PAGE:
Filing for taxes after Bankruptcy is a bit different from normally filing for taxes. You must make sure that you have a few things taken care of when you file for taxes. Click here to read more about Florida Chapter 7 Bankruptcy information.
Before Bankruptcy: filing for taxes to be dis-chargeable in bankruptcy, must be personal income taxes which are at least three years old as counted from the due date of the tax return including extensions. The tax return must have been filed by the taxpayer; it can’t have been a substitute filed return prepared by the IRS. Also, the tax must be assessed at least 240 days.
Immediately after the bankruptcy discharge file IRS form 982. This will assure that you don’t have to pay taxes on any debt that is “forgiven”.
According to IRS Publication 908, Bankruptcy Tax Guide, the Bankruptcy Code requires a debtor to file an individual tax return, or request an extension. If this does not happen, the bankruptcy case can be converted or dismissed. In addition, the bankruptcy trustee is required to file an estate tax return, form 1041, for the bankruptcy estate.
File your taxes on time each year. The IRS assesses separate penalties for failure to file and failure to pay, and they will find out if you owe them money even if you do not file.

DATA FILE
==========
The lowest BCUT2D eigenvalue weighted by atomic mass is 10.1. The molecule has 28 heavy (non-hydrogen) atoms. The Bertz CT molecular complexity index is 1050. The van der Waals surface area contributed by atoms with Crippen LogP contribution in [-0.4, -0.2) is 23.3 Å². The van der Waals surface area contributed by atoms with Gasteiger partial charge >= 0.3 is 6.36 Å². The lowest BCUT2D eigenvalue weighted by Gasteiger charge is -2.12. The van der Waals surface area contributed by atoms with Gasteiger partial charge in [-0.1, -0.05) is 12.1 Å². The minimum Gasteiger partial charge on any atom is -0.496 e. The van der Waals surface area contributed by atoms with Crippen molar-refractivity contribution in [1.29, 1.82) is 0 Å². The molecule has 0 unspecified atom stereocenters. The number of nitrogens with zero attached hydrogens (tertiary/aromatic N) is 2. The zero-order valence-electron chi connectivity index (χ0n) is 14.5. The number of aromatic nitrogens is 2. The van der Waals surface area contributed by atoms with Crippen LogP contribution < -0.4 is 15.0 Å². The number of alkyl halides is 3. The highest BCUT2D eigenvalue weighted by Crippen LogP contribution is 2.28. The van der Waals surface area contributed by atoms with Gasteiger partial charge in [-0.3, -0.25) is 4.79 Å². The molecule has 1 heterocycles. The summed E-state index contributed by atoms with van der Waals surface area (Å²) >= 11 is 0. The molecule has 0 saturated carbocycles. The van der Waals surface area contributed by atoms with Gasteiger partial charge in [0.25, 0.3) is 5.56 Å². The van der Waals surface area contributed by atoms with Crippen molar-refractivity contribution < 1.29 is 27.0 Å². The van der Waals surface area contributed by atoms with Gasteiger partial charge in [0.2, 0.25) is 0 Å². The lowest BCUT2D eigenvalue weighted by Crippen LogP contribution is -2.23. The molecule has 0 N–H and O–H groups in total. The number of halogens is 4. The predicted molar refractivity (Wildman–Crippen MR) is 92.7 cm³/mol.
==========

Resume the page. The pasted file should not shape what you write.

Any unspent tax refunds during the year before the bankruptcy will go to the estate. This refund is the debtors money that is unnecessarily paid to the IRS. This tax refund is treated like cash.
The year of bankruptcy, a tax refund that was filed before filing for bankruptcy goes to the estate. You can keep part of this refund if it is based off of income after the bankruptcy.
Keep in mind: Debts Discharged in Bankruptcy are not included in the Taxpayer’s income.
Here at Andres Montejo Law, Fort Lauderdale Bankruptcy Attorney can help you decide what is best for you with our free consultation. Our Free consultation includes follow up calls to be able to find out if bankruptcy is of interest to you. Please contact us if you have any questions!